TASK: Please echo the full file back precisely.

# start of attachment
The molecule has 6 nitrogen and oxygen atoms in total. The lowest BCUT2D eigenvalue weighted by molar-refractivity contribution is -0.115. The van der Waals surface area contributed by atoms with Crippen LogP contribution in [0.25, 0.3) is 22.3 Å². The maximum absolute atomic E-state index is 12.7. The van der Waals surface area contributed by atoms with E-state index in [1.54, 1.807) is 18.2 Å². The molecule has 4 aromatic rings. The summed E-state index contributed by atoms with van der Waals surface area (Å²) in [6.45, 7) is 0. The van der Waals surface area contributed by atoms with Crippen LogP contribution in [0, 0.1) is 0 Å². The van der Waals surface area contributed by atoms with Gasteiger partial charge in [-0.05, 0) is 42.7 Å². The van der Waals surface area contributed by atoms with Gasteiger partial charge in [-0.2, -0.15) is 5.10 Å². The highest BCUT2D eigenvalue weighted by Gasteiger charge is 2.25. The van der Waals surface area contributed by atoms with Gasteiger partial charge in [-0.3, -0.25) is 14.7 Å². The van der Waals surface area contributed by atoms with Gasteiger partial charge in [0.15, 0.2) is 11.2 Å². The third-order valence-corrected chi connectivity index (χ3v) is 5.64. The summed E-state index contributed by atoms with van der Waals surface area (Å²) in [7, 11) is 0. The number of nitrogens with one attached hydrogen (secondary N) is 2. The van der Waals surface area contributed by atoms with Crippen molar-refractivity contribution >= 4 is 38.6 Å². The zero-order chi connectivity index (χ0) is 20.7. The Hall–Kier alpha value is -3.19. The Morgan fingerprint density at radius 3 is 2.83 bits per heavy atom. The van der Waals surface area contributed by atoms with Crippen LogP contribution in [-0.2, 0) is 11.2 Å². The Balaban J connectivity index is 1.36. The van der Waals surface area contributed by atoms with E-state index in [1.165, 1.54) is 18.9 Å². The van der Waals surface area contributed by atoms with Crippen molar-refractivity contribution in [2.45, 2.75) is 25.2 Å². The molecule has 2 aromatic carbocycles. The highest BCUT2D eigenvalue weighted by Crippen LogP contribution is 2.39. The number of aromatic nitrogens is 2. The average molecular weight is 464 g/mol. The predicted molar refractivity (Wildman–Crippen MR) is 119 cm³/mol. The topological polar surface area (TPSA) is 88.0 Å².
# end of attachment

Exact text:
The molecule has 6 nitrogen and oxygen atoms in total. The lowest BCUT2D eigenvalue weighted by molar-refractivity contribution is -0.115. The van der Waals surface area contributed by atoms with Crippen LogP contribution in [0.25, 0.3) is 22.3 Å². The maximum absolute atomic E-state index is 12.7. The van der Waals surface area contributed by atoms with E-state index in [1.54, 1.807) is 18.2 Å². The molecule has 4 aromatic rings. The summed E-state index contributed by atoms with van der Waals surface area (Å²) in [6.45, 7) is 0. The van der Waals surface area contributed by atoms with Crippen LogP contribution in [0, 0.1) is 0 Å². The van der Waals surface area contributed by atoms with Gasteiger partial charge in [-0.05, 0) is 42.7 Å². The van der Waals surface area contributed by atoms with Gasteiger partial charge in [-0.2, -0.15) is 5.10 Å². The highest BCUT2D eigenvalue weighted by Gasteiger charge is 2.25. The van der Waals surface area contributed by atoms with Gasteiger partial charge in [-0.3, -0.25) is 14.7 Å². The van der Waals surface area contributed by atoms with Gasteiger partial charge in [0.15, 0.2) is 11.2 Å². The third-order valence-corrected chi connectivity index (χ3v) is 5.64. The summed E-state index contributed by atoms with van der Waals surface area (Å²) in [7, 11) is 0. The number of nitrogens with one attached hydrogen (secondary N) is 2. The van der Waals surface area contributed by atoms with Crippen molar-refractivity contribution >= 4 is 38.6 Å². The zero-order chi connectivity index (χ0) is 20.7. The Hall–Kier alpha value is -3.19. The Morgan fingerprint density at radius 3 is 2.83 bits per heavy atom. The van der Waals surface area contributed by atoms with Crippen LogP contribution in [-0.2, 0) is 11.2 Å². The Balaban J connectivity index is 1.36. The van der Waals surface area contributed by atoms with E-state index in [1.165, 1.54) is 18.9 Å². The van der Waals surface area contributed by atoms with Crippen molar-refractivity contribution in [2.45, 2.75) is 25.2 Å². The molecule has 2 aromatic carbocycles. The highest BCUT2D eigenvalue weighted by Crippen LogP contribution is 2.39. The number of aromatic nitrogens is 2. The average molecular weight is 464 g/mol. The predicted molar refractivity (Wildman–Crippen MR) is 119 cm³/mol. The topological polar surface area (TPSA) is 88.0 Å².